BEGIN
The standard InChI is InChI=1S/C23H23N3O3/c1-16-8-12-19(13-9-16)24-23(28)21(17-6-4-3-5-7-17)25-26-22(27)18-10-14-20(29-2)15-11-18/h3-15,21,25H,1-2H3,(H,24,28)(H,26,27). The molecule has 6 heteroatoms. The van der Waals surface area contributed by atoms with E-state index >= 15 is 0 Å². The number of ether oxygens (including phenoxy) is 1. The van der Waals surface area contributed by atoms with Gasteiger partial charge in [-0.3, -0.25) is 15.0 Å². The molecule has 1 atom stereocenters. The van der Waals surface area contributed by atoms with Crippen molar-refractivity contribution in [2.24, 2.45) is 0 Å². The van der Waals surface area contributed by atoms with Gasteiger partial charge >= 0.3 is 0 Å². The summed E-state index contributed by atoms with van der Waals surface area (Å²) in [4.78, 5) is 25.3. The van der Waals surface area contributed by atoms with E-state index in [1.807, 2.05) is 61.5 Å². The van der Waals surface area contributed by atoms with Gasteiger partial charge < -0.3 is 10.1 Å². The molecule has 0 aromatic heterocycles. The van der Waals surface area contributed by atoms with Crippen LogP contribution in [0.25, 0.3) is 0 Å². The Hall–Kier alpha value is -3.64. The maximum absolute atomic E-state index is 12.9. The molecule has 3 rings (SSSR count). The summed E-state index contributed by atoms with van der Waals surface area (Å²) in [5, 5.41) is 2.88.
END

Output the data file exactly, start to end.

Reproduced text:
The standard InChI is InChI=1S/C23H23N3O3/c1-16-8-12-19(13-9-16)24-23(28)21(17-6-4-3-5-7-17)25-26-22(27)18-10-14-20(29-2)15-11-18/h3-15,21,25H,1-2H3,(H,24,28)(H,26,27). The molecule has 6 heteroatoms. The van der Waals surface area contributed by atoms with E-state index >= 15 is 0 Å². The number of ether oxygens (including phenoxy) is 1. The van der Waals surface area contributed by atoms with Gasteiger partial charge in [-0.3, -0.25) is 15.0 Å². The molecule has 1 atom stereocenters. The van der Waals surface area contributed by atoms with Crippen molar-refractivity contribution in [2.24, 2.45) is 0 Å². The van der Waals surface area contributed by atoms with Gasteiger partial charge >= 0.3 is 0 Å². The summed E-state index contributed by atoms with van der Waals surface area (Å²) in [4.78, 5) is 25.3. The van der Waals surface area contributed by atoms with E-state index in [1.807, 2.05) is 61.5 Å². The van der Waals surface area contributed by atoms with Gasteiger partial charge < -0.3 is 10.1 Å². The molecule has 0 aromatic heterocycles. The van der Waals surface area contributed by atoms with Crippen LogP contribution in [0.25, 0.3) is 0 Å². The Hall–Kier alpha value is -3.64. The maximum absolute atomic E-state index is 12.9. The molecule has 3 rings (SSSR count). The summed E-state index contributed by atoms with van der Waals surface area (Å²) in [5, 5.41) is 2.88.